Now I try to reword my original question because it was anything but clear. :-)

If I mixed acetanilide with AlCl3 and RCOCl in an apropriate solvent would it yield pure AcHNPheCOR or an ugly mess of AcHNPheCOR + RCOHNPheCOR + RCOHNPheCOCH3 + AcHNPheCOCH3 + other crap ?

[Edited on 9-1-2021 by Pumukli]
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Boffis
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[*] posted on 9-1-2021 at 15:39


Tricky :D, As we say "the Devil is in the detail"

If you mix the acetanilide with the acetylation agent first and then add the AlCl3 maybe it will work, particularly if you are using acetyl chloride. It may also work if you mix the acetyl chloride with the AlCl3 first and then mix with the acetanilide. I can't help feeling that AlCl3 would react with the amide creating one of those compounds that act as intermediates in the Vilsmeier Haack reactions and god only knows where that might lead.
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Pumukli
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[*] posted on 9-1-2021 at 16:04


It seems the odds are not that bad. I found the following:

"p-Chloroacetyl acetanilide (3). To a solution of acetanilide (20.0 g, 148.0 mmol) and α-chloroacetyl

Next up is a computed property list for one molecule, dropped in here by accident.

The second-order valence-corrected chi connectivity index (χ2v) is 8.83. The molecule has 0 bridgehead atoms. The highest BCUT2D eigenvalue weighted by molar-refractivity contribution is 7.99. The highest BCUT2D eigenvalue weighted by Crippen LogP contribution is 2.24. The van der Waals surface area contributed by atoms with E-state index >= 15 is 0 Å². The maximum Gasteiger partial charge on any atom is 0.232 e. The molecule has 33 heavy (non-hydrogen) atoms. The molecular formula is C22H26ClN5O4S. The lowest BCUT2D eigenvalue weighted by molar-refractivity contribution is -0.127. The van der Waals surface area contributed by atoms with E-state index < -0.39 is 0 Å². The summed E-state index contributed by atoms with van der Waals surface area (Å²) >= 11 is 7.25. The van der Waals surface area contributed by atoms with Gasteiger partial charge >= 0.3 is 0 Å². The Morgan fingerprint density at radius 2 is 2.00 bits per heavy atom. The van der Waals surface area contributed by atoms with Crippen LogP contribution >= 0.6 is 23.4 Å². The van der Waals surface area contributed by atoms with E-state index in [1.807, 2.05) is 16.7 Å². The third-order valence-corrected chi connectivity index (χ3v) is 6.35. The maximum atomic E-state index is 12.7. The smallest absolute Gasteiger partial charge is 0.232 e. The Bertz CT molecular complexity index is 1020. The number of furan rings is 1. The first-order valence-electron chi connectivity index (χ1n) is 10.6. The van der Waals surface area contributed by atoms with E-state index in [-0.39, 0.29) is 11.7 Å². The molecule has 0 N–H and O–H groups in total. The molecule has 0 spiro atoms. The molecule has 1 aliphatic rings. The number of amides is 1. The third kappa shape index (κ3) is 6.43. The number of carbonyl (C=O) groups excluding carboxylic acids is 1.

chloride (27.0 mL, 339.5 mmol) in CH2Cl2 (100 mL), aluminum chloride (59.2 g, 444.0 mmol) was
added in portions while stirring, turning the color to dark brown. After completion of addition, the
mixture was heated at reflux for 30 min. The reaction mixture was then allowed to cool to room
temperature and added slowly with stirring to crushed ice (300 g) containing conc. HCl (10 mL). The
precipitate was vacuum filtered, washed thoroughly with water, then left to dry. The solid residue was
crystallized from absolute ethanol to yield 25.4 g of 3 (81.1%) as brownish crystals, mp: 219–221 °C
(published: 213–214 °C [14]); 1
H-NMR (DMSO-d6): δ 2.09 (s, COCH3, 3H); 5.09 (s, 2H, CO-CH2-Cl,
J = 18.1, 3.2 Hz) 7.73 (d, 2H, Ar-H, J = 8.6 Hz); 7.93 (d, 2H, Ar-H, J = 8.5 Hz); 10.34 (s, NH, 1H). "

(In: α-Anilinoketones, Esters and Amides: A Chemical Study
Amjad M. Qandil 1,2,* and Lara I. Fakhouri 1
Pharmaceuticals 2012, 5, 591-612; doi:10.3390/ph5060591)

81% yield is not bad. They managed 70% when starting from benzanilide.
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Boffis
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[*] posted on 11-1-2021 at 07:55


That is interesting, if it works with p-chloroacetyl chloride I can see no reason why it should not with acetyl chloride.

This raises an interesting question in my mind. Could you prepare phenacyl chloride directly from chloroacetyl chloride and benzene via the FC reaction? This is a very useful reagent for characterising organic compounds and it would be much easier to prepare it this way than by chlorination of the side chain of acetophenone.
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njl
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[*] posted on 11-1-2021 at 09:26


Note 1 in the following:


http://www.orgsyn.org/demo.aspx?prep=cv3p0191
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Boffis
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[*] posted on 11-1-2021 at 12:15


Thanks njl, that is interesting!